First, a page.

Labour activists of the kind who attend conference traditionally dislike the Republicans and loathe the rightwing Christian radicals of the Bush administration, largely because of their leftwing secularism. They're not that fond of Blair, but had put up with him because he's seen as a winner.
Ever since the militants kidnapped Kenneth Bigley and his two American compatriots from a Baghdad suburb, attention has focused even further on Iraq, particularly as Bigley is the only one left alive at the time of writing.
Blair's Edith Piaf impression is playing very badly among the party faithful, as they believe he's lost the plot on Iraq and that there should be a pullout as quickly as possible before an entire generation has hatred of the west inculcated into them by foreign jihadis. They're furious at what they see as his blind backing for Bush's revenge attack on Iraq and believe he lied over WMD.
A large number were in the 'war at no price' camp, and this year has only sharpened their fury -- and I would describe it as fury, rather than anger. There's something very personal and slightly irrational about it, because it's tinged with a sense of betrayal, I think, and anger at themselves and shame because Blair represents them yet has almost nothing in common with them.
The party managers were desperate to avoid any sort of debate on Iraq for this reason. I think there could be real fireworks this week, particularly given the simmering row with the chancellor of the exchequer. It could be a fascinating week. There's a decent analysis here
Blair/Brown antagonist slash, it's like Mulder/Krycek in a way.
(Blair/Bush is more like Andrew/Warren)
IV. Any other business
(a) I just watched Dirty War on the BBC, which was a sphincter-tightening piece of what-iffery about the exploding of a dirty bomb in the UK. The film-makers kindly chose to shoot it somewhere I have to go every day on my way to work, and made the radiation cloud drift over where I work. Cheers for that, you bastards.
Actually, it was less scary than their "we're all going to DIE of SMALLPOX" special last year, and you could tell the writers knew what bothers Londoners, because one of the last things they mentioned was the effect on house prices.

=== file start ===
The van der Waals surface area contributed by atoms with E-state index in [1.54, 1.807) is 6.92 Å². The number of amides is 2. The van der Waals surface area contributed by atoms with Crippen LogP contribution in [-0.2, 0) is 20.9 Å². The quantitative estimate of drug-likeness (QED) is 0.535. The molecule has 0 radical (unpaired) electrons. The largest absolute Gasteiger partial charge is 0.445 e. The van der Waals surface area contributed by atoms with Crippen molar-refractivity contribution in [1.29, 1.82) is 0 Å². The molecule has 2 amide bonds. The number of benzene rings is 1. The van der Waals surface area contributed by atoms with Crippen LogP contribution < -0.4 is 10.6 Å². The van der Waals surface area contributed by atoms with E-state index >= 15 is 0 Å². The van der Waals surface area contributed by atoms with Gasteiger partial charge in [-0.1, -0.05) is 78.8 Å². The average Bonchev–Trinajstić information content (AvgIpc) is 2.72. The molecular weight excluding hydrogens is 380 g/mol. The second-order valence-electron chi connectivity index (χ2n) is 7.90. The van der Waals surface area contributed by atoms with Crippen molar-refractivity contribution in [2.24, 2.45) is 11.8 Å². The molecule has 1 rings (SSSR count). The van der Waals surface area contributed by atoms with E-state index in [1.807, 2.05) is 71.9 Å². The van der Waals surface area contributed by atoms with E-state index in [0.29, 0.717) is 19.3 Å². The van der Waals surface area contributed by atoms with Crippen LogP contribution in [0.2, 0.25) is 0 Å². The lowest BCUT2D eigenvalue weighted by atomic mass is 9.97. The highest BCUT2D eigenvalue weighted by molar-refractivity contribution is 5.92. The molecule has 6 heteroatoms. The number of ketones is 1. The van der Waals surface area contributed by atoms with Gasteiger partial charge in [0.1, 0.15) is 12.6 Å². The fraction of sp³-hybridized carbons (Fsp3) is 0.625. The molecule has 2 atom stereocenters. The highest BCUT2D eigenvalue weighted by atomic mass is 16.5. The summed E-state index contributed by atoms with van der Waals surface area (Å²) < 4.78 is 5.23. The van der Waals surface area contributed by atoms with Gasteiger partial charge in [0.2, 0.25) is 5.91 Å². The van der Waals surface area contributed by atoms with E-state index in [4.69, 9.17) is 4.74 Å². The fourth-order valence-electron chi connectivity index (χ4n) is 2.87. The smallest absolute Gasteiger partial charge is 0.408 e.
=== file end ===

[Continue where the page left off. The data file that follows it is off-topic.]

They had one of those unbearably stupid audience discussion programmes on afterwards in which some people complained that the film unfairly demonised Muslims, which I thought was kind of silly given that the film-makers really stressed how the tips from ordinary Londoners of the Muslim faith helped catch some of the bomb-makers, one of the two main police officer characters was a Muslim and film highlighted the gulf between well, human beings, and the people who carry out atrocities.
One man (and if he was a Muslim or indeed anything other than a "more right-on than thou" bigmouth I will eat my office chair with ketchup) said that they could have made it about another group than Islamist extremists.
Like who, for goodness' sake? The whole point is that this is a new kind of terrorism, and that it's based on a very narrow, nihilistic and twisted version of a faith that is rejected by the vast majority of the practitioners of that faith. It has no real aims other than death, no real demands that can be carried out with any practicality, unlike, say, the Basque separatists or Irish republicans.
Perhaps when groups other than Islamist extremists start carrying out suicide bombings aimed at murdering large civilian populations, he'll have a case.
Only idiots fail to draw a distinction between Islamist extremists and ordinary people who are Muslims and most people are very aware of the dangers of these idiots acting.
(b) The Bosnia/Herzegovina volleyball team at the Paralympics in Athens are made up of disabled veterans from the Balkan wars of the 90s and they're one match away from a gold medal.
(c) So, Hurricane Jeanne. Eek. Best wishes to the poor sods in Florida and other affected states and countries.
More hurricanes than any other storm season on record. A handful of the hottest years on record all within the last decade.
Global warming != tooth fairy. Please note, current US administration and other miscreants.
(d) Re: Shaun of the Dead. I *told* you so.
(e) I resisted buying the Stars Wars DVDs for oh, a good week. Go me, with the willpower of steel. Or not.
(f) Ditto Jonathan Strange and Mr Norrell